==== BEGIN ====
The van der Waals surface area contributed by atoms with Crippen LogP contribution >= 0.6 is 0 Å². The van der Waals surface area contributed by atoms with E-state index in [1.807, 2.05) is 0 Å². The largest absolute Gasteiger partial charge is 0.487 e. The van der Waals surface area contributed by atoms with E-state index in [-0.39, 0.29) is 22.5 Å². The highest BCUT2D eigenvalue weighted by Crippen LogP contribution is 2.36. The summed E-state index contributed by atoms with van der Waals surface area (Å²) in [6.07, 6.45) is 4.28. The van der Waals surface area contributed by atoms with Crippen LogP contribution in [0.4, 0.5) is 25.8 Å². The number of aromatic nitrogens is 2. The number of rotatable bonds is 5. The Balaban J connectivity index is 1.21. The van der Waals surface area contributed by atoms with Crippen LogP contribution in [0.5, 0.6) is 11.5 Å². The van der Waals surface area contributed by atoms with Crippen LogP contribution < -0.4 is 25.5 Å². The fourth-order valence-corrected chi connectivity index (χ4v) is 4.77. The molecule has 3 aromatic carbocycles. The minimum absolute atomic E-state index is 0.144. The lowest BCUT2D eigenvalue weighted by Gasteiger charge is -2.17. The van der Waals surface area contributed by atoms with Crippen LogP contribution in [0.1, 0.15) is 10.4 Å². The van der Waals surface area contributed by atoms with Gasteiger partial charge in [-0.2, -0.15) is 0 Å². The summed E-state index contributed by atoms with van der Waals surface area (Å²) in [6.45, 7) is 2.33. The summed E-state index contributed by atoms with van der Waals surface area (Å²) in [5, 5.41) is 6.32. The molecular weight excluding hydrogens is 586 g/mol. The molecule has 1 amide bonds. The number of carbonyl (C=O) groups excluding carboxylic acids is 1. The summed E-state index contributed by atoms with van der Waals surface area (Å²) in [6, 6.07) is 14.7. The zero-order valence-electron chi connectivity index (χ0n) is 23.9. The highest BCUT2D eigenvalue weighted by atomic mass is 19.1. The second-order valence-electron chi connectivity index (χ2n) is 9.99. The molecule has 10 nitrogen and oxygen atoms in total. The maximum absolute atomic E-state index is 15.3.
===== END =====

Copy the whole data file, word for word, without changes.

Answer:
The van der Waals surface area contributed by atoms with Crippen LogP contribution >= 0.6 is 0 Å². The van der Waals surface area contributed by atoms with E-state index in [1.807, 2.05) is 0 Å². The largest absolute Gasteiger partial charge is 0.487 e. The van der Waals surface area contributed by atoms with E-state index in [-0.39, 0.29) is 22.5 Å². The highest BCUT2D eigenvalue weighted by Crippen LogP contribution is 2.36. The summed E-state index contributed by atoms with van der Waals surface area (Å²) in [6.07, 6.45) is 4.28. The van der Waals surface area contributed by atoms with Crippen LogP contribution in [0.4, 0.5) is 25.8 Å². The number of aromatic nitrogens is 2. The number of rotatable bonds is 5. The Balaban J connectivity index is 1.21. The van der Waals surface area contributed by atoms with Crippen LogP contribution in [0.5, 0.6) is 11.5 Å². The van der Waals surface area contributed by atoms with Crippen LogP contribution < -0.4 is 25.5 Å². The fourth-order valence-corrected chi connectivity index (χ4v) is 4.77. The molecule has 3 aromatic carbocycles. The minimum absolute atomic E-state index is 0.144. The lowest BCUT2D eigenvalue weighted by Gasteiger charge is -2.17. The van der Waals surface area contributed by atoms with Crippen LogP contribution in [0.1, 0.15) is 10.4 Å². The van der Waals surface area contributed by atoms with Gasteiger partial charge in [-0.2, -0.15) is 0 Å². The summed E-state index contributed by atoms with van der Waals surface area (Å²) in [6.45, 7) is 2.33. The summed E-state index contributed by atoms with van der Waals surface area (Å²) in [5, 5.41) is 6.32. The molecular weight excluding hydrogens is 586 g/mol. The molecule has 1 amide bonds. The number of carbonyl (C=O) groups excluding carboxylic acids is 1. The summed E-state index contributed by atoms with van der Waals surface area (Å²) in [6, 6.07) is 14.7. The zero-order valence-electron chi connectivity index (χ0n) is 23.9. The highest BCUT2D eigenvalue weighted by atomic mass is 19.1. The second-order valence-electron chi connectivity index (χ2n) is 9.99. The molecule has 10 nitrogen and oxygen atoms in total. The maximum absolute atomic E-state index is 15.3.